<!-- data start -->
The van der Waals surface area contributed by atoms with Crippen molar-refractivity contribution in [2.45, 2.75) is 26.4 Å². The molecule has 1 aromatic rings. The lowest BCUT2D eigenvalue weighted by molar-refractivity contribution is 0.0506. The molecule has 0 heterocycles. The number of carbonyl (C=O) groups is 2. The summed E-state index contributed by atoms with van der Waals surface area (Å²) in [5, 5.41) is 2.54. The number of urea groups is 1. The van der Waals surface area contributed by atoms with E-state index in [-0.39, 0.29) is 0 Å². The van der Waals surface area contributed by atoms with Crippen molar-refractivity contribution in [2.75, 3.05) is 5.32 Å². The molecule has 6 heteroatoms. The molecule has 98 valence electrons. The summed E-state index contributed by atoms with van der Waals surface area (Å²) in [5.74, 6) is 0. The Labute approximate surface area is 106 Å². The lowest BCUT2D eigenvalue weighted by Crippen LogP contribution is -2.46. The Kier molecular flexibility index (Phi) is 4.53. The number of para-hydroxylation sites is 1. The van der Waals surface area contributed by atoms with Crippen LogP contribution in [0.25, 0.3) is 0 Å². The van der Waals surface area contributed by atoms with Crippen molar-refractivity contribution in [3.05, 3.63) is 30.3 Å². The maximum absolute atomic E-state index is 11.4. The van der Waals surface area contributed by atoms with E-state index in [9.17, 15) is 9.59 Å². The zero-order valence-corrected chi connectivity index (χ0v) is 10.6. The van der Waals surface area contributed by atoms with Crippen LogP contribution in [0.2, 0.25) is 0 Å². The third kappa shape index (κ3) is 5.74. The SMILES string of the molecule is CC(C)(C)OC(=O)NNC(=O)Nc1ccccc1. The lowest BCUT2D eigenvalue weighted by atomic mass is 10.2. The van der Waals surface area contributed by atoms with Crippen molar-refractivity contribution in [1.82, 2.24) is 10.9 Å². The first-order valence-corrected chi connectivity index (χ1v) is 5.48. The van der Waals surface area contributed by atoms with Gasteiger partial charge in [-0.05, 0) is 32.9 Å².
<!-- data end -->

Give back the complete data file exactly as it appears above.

The van der Waals surface area contributed by atoms with Crippen molar-refractivity contribution in [2.45, 2.75) is 26.4 Å². The molecule has 1 aromatic rings. The lowest BCUT2D eigenvalue weighted by molar-refractivity contribution is 0.0506. The molecule has 0 heterocycles. The number of carbonyl (C=O) groups is 2. The summed E-state index contributed by atoms with van der Waals surface area (Å²) in [5, 5.41) is 2.54. The number of urea groups is 1. The van der Waals surface area contributed by atoms with E-state index in [-0.39, 0.29) is 0 Å². The van der Waals surface area contributed by atoms with Crippen molar-refractivity contribution in [2.75, 3.05) is 5.32 Å². The molecule has 6 heteroatoms. The molecule has 98 valence electrons. The summed E-state index contributed by atoms with van der Waals surface area (Å²) in [5.74, 6) is 0. The Labute approximate surface area is 106 Å². The lowest BCUT2D eigenvalue weighted by Crippen LogP contribution is -2.46. The Kier molecular flexibility index (Phi) is 4.53. The number of para-hydroxylation sites is 1. The van der Waals surface area contributed by atoms with Crippen LogP contribution in [0.25, 0.3) is 0 Å². The van der Waals surface area contributed by atoms with Crippen molar-refractivity contribution in [3.05, 3.63) is 30.3 Å². The maximum absolute atomic E-state index is 11.4. The van der Waals surface area contributed by atoms with E-state index in [9.17, 15) is 9.59 Å². The zero-order valence-corrected chi connectivity index (χ0v) is 10.6. The van der Waals surface area contributed by atoms with Crippen LogP contribution in [0.2, 0.25) is 0 Å². The third kappa shape index (κ3) is 5.74. The SMILES string of the molecule is CC(C)(C)OC(=O)NNC(=O)Nc1ccccc1. The lowest BCUT2D eigenvalue weighted by atomic mass is 10.2. The van der Waals surface area contributed by atoms with Crippen molar-refractivity contribution in [1.82, 2.24) is 10.9 Å². The first-order valence-corrected chi connectivity index (χ1v) is 5.48. The van der Waals surface area contributed by atoms with Gasteiger partial charge in [-0.05, 0) is 32.9 Å².